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Gender bias goes away when grant reviewers focus on the science

But female scientists suffer when their research proposals are judged primarily on the strength of their CVs.

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Women lose out when reviewers are asked to assess the researcher, rather than the research, on a grant application, according to a study on gender bias. Training reviewers to recognize unconscious biases seems to correct this imbalance, despite previous work suggesting that it increased bias instead.

The findings were posted last month on the bioRxiv1 preprint server and are currently in review at a journal. They came out of a 2014 decision by the Canadian Institutes of Health Research (CIHR) to phase out conventional grant programmes, in which reviewers evaluated both the science and the investigator. Instead, the CIHR started one programme that focused its evaluation on the applicants and another that focused mostly on their research. This created a natural experiment that allowed scientists to analyse the outcome of nearly 24,000 grant applications and to test whether funding differences were due to the quality of the applicants’ research or to biased assessments of their gender.

Past studies have looked at gender inequalities in grant funding, but most examined grant programmes that didn't separate their application pool like the CIHR programmes. Some also didn’t consider other factors, such as whether research fields had different ratios of male to female scientists2. The new analysis, which took into account applicants’ research areas and age — a proxy for career stage — allowed the study authors to draw “more robust conclusions”, says Holly Witteman, a health-informatics researcher at Laval University in Quebec City, Canada, who led the study.

Witteman and her colleagues calculated that, of all the applications submitted to CIHR grant programmes between 2011 and 2016, 15.8% were likely to be successful. And in the conventional grant programmes, the success rate for male applicants was 0.9% higher than the rate for female applicants. When the team analyzed the CIHR grant programme that focused on the researchers' science, the gap in success rate was the same as in the traditional programmes. But in the grant programme with an explicit focus on the applicants' previous research and qualifications, the success rate for male applicants was 4% higher than for female applicants. “That’s a significant difference,” Witteman says.

A random act

However, Witteman warns that the study was not randomized, meaning there may be differences between male and female applicants, such as their publication records, which might help to account for the different success rates. Her team was unable to account for those factors, because it didn't have access to those data.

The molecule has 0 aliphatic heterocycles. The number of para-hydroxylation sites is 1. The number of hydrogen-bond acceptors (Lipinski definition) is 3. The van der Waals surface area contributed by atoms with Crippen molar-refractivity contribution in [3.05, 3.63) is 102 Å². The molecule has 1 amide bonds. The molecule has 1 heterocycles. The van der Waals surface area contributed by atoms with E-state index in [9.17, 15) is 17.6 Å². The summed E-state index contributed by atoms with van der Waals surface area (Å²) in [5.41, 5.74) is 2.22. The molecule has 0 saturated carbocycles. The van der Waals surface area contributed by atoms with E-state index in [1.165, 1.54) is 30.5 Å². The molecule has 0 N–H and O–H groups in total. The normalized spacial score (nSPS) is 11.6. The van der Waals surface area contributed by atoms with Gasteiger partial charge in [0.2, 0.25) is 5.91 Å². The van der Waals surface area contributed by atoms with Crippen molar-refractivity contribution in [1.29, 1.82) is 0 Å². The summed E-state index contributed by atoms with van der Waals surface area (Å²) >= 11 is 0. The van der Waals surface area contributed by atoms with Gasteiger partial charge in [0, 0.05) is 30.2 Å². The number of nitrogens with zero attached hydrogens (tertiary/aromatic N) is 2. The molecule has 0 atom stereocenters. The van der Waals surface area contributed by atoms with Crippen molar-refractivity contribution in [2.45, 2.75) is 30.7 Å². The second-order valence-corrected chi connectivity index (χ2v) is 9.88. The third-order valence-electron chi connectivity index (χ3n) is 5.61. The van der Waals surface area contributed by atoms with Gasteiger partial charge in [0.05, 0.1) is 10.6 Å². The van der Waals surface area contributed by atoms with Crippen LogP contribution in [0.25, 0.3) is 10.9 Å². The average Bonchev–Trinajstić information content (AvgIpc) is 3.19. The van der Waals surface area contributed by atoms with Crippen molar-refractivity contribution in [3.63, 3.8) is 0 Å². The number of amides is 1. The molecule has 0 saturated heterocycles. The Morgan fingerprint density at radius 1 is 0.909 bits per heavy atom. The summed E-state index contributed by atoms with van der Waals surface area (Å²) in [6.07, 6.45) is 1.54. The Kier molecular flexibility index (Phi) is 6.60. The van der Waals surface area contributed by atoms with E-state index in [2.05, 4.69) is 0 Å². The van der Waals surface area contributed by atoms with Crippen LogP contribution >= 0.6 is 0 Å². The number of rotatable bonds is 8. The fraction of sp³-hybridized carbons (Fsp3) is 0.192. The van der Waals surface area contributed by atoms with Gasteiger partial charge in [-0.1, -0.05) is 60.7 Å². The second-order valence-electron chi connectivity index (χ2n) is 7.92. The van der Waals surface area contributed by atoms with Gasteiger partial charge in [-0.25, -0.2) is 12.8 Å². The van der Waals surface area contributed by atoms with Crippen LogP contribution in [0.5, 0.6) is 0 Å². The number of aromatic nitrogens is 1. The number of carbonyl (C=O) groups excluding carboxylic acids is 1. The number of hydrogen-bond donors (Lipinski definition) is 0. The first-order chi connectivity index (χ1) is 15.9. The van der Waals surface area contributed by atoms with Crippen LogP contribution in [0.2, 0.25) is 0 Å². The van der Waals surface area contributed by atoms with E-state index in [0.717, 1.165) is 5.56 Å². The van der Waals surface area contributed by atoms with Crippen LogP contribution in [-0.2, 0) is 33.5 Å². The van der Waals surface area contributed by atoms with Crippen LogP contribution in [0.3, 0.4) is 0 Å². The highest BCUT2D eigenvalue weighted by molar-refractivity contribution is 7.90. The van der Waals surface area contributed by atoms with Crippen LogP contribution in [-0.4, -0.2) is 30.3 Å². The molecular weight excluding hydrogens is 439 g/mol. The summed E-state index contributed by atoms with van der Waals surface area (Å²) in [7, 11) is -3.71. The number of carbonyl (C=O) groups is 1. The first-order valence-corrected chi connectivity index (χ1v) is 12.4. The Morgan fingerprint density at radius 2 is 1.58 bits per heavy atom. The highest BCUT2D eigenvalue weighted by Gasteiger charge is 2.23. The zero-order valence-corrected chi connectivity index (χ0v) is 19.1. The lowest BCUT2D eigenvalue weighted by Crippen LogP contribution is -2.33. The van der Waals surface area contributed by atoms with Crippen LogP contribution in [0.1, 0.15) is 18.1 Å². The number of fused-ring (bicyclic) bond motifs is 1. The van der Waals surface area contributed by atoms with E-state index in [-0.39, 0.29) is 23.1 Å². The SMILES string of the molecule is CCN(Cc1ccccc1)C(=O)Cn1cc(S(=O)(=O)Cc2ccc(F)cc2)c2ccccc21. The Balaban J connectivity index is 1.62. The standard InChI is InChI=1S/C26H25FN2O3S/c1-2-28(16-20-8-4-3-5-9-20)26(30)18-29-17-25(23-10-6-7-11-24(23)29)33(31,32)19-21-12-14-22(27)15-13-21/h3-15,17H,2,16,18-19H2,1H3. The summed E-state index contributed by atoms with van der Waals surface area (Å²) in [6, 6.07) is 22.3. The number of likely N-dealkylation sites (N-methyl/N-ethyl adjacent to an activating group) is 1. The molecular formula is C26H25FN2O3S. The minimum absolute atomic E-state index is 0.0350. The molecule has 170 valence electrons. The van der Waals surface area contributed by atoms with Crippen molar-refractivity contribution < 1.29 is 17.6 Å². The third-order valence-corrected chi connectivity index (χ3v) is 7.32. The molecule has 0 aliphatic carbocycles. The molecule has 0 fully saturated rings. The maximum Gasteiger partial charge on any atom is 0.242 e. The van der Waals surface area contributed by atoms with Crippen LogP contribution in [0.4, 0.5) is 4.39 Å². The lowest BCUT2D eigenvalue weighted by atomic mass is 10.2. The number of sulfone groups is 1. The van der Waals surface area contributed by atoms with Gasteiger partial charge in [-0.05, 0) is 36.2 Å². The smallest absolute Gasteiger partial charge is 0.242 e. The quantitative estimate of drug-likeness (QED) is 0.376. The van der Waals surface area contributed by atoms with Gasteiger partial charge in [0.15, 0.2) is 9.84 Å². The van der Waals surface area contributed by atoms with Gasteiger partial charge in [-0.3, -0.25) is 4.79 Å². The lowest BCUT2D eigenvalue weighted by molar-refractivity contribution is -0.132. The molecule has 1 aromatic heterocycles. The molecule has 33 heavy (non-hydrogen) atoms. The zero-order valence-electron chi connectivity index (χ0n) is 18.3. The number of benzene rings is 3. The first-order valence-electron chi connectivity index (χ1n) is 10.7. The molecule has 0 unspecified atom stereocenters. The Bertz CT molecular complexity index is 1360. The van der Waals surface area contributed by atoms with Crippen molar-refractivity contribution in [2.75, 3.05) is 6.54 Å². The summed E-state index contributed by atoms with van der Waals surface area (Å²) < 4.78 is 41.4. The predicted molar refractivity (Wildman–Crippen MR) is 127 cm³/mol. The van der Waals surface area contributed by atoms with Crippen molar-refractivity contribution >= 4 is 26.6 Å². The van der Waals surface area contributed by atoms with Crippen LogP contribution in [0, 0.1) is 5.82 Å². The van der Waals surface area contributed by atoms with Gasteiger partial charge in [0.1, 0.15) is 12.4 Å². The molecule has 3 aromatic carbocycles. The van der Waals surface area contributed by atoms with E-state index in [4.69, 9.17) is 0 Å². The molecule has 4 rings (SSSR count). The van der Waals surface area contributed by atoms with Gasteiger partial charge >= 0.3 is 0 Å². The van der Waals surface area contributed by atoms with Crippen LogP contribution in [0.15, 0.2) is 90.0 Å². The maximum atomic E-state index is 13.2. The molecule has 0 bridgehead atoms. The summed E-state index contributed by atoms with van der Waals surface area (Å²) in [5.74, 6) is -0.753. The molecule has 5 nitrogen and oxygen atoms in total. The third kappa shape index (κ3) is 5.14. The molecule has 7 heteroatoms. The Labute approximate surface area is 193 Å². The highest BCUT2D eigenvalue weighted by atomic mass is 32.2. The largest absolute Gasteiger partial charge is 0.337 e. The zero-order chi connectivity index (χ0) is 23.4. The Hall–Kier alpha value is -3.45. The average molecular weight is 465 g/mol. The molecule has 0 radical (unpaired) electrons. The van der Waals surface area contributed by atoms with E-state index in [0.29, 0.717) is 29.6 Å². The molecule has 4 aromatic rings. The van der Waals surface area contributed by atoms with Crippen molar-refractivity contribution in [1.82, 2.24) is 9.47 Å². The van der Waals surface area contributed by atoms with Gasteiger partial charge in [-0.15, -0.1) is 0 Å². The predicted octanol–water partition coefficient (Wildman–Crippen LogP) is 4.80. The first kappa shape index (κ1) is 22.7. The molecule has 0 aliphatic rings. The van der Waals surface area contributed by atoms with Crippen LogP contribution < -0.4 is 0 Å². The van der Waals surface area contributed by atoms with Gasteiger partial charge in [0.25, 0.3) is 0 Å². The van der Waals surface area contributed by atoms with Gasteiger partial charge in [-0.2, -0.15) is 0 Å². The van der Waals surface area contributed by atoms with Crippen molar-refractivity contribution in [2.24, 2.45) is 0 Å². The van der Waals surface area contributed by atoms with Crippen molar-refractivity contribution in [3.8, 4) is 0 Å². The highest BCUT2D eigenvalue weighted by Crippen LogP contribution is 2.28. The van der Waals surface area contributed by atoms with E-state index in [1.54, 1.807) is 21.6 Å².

“That’s a big problem,” says Beate Volker, a social scientist at the University of Amsterdam. In the CIHR experiments, “there would be a bias if two people publish the same papers and one is preferred to the other”, she says. It would be relatively easy to test this by looking at the number and quality of publications for each applicant. But until the researchers collect and analyse such data, the bias is “unproven”, Volker says.

Donna Ginther, an economist at the University of Kansas in Lawrence, who analysed racial bias in grant programmes at the US National Institutes of Health3, echoes this concern. But she says it’s interesting that the gender differences in funding outcomes disappeared after the CIHR implemented new policies, which included asking reviewers to complete a training module about unconscious bias.

Previous work, Ginther notes, showed that training might stir biases and be counterproductive4. The effects of the new CIHR policies suggest the opposite: in the 2016–17 grant cycle, female scientists were as successful as men in both science- and person-focused grant programmes. "It would be helpful to know what kind of training it was," Ginther says.

The CIHR is committed to eliminating bias against women and minorities by educating and evaluating reviewers, says Robyn Tamblyn, an epidemiologist at McGill University in Montreal, Canada, and scientific director of the CIHR Institute of Health Services and Policy Research. “We’re just at the beginning,” she says.

Witteman now plans to look at the reviewer training module, to see if it might help to reduce biases.

Nature 554, 14-15 (2018)

doi: 10.1038/d41586-018-01212-0
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References

  1. 1.

    Witteman, H. O., Hendricks, M., Straus, S. & Tannenbaum, C. Preprint at bioRxiv http://dx.doi.org/10.1101/232868 (2018).

  2. 2.

    Bedi, G., Van Dam, N. T. & Munafo, M. Lancet 380, 474 (2012).

  3. 3.

    Ginther, D. K. et al. Science 333, 1015-1019 (2011).

  4. 4.

    Kaiser C. R. et al. J. Pers. Soc. Psychol. 104, 504–519 (2013).

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